MAKATI City, Oct. 4, 2012?The Cybercrime law is really meant to inspire fear and caution, but only on those who willfully attack people online with malice, says a lawyer.
“It’s only those people, I feel, who have gotten used to being quite abusive over the internet without a corresponding knowledge that there should be consequences…for whatever they say, I think should be concerned over this [law],” Atty. Jemy Gatdula of the Ateneo de Manila Law School said in an interview.
Gatdula, who specializes in international and economic law, said countless articles and essays critical of politicians and the government are published on a daily basis, but they are not considered libelous because points are raised to discuss issues worthy of public discourse and not simply below-the-belt attacks on people.
What libel means
With the Cybercrime law, the same standards that media practitioners follow will apply to regular users of social media and social networks.
He explained that the ‘online libel’ section in RA 10175 is similar to the one in the Revised Penal Code, except that it addresses materials published online.
This means a case of ‘online libel’, as specified in Section 4 of the law, should first qualify as libel in the traditional sense with the element of malice playing a substantive role, before it can be considered a “cybercrime.”
Public discourse vs. below-the-belt attacks
Gatdula said the impression that the Cybercrime law will coddle public officials because any criticism against them could be found ‘libelous’ is just that – an impression.
He said the inclusion of the libel section is precisely to protect private individuals’ interests, not necessarily to shield government officials from affronts.
According to Gatdula, comments and opinions about legitimate issues even if directly clashing with a public figure’s stance is not libelous, as long as discussions are “on topic” and do not veer into personal attacks.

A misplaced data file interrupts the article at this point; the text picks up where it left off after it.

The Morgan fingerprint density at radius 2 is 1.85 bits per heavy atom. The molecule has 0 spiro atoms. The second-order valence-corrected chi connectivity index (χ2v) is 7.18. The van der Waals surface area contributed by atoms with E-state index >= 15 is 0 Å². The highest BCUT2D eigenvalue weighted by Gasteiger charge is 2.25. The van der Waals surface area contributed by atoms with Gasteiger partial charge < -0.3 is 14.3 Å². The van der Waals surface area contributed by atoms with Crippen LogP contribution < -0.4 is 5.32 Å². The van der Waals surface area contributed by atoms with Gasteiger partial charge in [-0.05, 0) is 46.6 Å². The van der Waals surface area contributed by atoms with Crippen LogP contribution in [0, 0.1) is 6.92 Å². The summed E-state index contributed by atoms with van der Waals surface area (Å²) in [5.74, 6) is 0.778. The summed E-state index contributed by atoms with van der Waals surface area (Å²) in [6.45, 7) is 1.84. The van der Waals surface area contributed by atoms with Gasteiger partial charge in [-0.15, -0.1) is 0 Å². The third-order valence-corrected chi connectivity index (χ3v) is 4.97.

He also explained, even if a healthy scrutiny of government officials is allowed, this does not mean they should be stripped off of their constitutional rights as individuals at the pleasure of vitriolic netizens.
Referring to the recent case of a barrage of online cheap shots at Sen. Vicente Sotto III, Gatdula explained that the freedom of speech has limits and does not cover abusive and insulting language, which aims to degrade a person and not enlighten an issue.
No digital martial law here
Despite vehement expressions of outrage on social media over the law, Gatdula brushes off the idea that Republic Act 10175 signals the dawn of a “digital martial law.”
“What they’re saying on the internet, ‘this is martial law, we can’t criticize the government anymore…’ That’s not true, they can still do that. What is required of them is to do something responsible,” he explained.
According to Gatdula, the wave of reactions over the Cybercrime Prevention Act of 2012 is nothing but “mass hysteria”, stemming from not studying what the law actually means.
To date, several petitions have been filed calling for a TRO against Republic Act 10175, which took effect yesterday. [Nirva’ana Ella Delacruz]